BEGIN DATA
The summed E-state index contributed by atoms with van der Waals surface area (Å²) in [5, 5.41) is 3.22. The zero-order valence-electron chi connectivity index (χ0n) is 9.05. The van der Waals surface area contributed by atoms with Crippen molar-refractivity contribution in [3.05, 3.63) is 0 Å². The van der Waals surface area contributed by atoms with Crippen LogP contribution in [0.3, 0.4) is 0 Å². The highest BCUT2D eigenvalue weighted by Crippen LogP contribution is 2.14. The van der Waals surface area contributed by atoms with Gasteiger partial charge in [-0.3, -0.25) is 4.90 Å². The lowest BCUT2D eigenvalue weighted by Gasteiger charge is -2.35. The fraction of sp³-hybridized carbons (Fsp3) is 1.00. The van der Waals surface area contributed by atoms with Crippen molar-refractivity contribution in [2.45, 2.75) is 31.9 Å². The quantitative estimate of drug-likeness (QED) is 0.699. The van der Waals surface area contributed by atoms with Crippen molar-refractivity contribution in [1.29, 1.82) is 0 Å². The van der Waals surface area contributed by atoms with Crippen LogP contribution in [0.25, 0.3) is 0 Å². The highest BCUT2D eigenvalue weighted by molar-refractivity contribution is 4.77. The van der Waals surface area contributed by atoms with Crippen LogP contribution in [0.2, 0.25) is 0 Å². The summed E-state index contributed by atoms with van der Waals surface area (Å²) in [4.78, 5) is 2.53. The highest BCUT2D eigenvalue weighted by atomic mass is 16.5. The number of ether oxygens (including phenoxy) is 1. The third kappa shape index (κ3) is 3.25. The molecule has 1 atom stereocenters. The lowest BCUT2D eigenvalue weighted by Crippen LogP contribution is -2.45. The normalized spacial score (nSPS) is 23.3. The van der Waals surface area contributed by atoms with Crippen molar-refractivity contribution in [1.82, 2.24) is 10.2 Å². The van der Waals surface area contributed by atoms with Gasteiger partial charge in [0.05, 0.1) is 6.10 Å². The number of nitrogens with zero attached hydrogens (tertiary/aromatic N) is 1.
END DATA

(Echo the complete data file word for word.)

The summed E-state index contributed by atoms with van der Waals surface area (Å²) in [5, 5.41) is 3.22. The zero-order valence-electron chi connectivity index (χ0n) is 9.05. The van der Waals surface area contributed by atoms with Crippen molar-refractivity contribution in [3.05, 3.63) is 0 Å². The van der Waals surface area contributed by atoms with Crippen LogP contribution in [0.3, 0.4) is 0 Å². The highest BCUT2D eigenvalue weighted by Crippen LogP contribution is 2.14. The van der Waals surface area contributed by atoms with Gasteiger partial charge in [-0.3, -0.25) is 4.90 Å². The lowest BCUT2D eigenvalue weighted by Gasteiger charge is -2.35. The fraction of sp³-hybridized carbons (Fsp3) is 1.00. The van der Waals surface area contributed by atoms with Crippen molar-refractivity contribution in [2.45, 2.75) is 31.9 Å². The quantitative estimate of drug-likeness (QED) is 0.699. The van der Waals surface area contributed by atoms with Crippen molar-refractivity contribution in [1.29, 1.82) is 0 Å². The van der Waals surface area contributed by atoms with Crippen LogP contribution in [0.25, 0.3) is 0 Å². The highest BCUT2D eigenvalue weighted by molar-refractivity contribution is 4.77. The van der Waals surface area contributed by atoms with Crippen LogP contribution in [0.2, 0.25) is 0 Å². The summed E-state index contributed by atoms with van der Waals surface area (Å²) in [4.78, 5) is 2.53. The highest BCUT2D eigenvalue weighted by atomic mass is 16.5. The number of ether oxygens (including phenoxy) is 1. The third kappa shape index (κ3) is 3.25. The molecule has 1 atom stereocenters. The lowest BCUT2D eigenvalue weighted by Crippen LogP contribution is -2.45. The normalized spacial score (nSPS) is 23.3. The van der Waals surface area contributed by atoms with Crippen molar-refractivity contribution in [1.82, 2.24) is 10.2 Å². The van der Waals surface area contributed by atoms with Gasteiger partial charge in [0.05, 0.1) is 6.10 Å². The number of nitrogens with zero attached hydrogens (tertiary/aromatic N) is 1.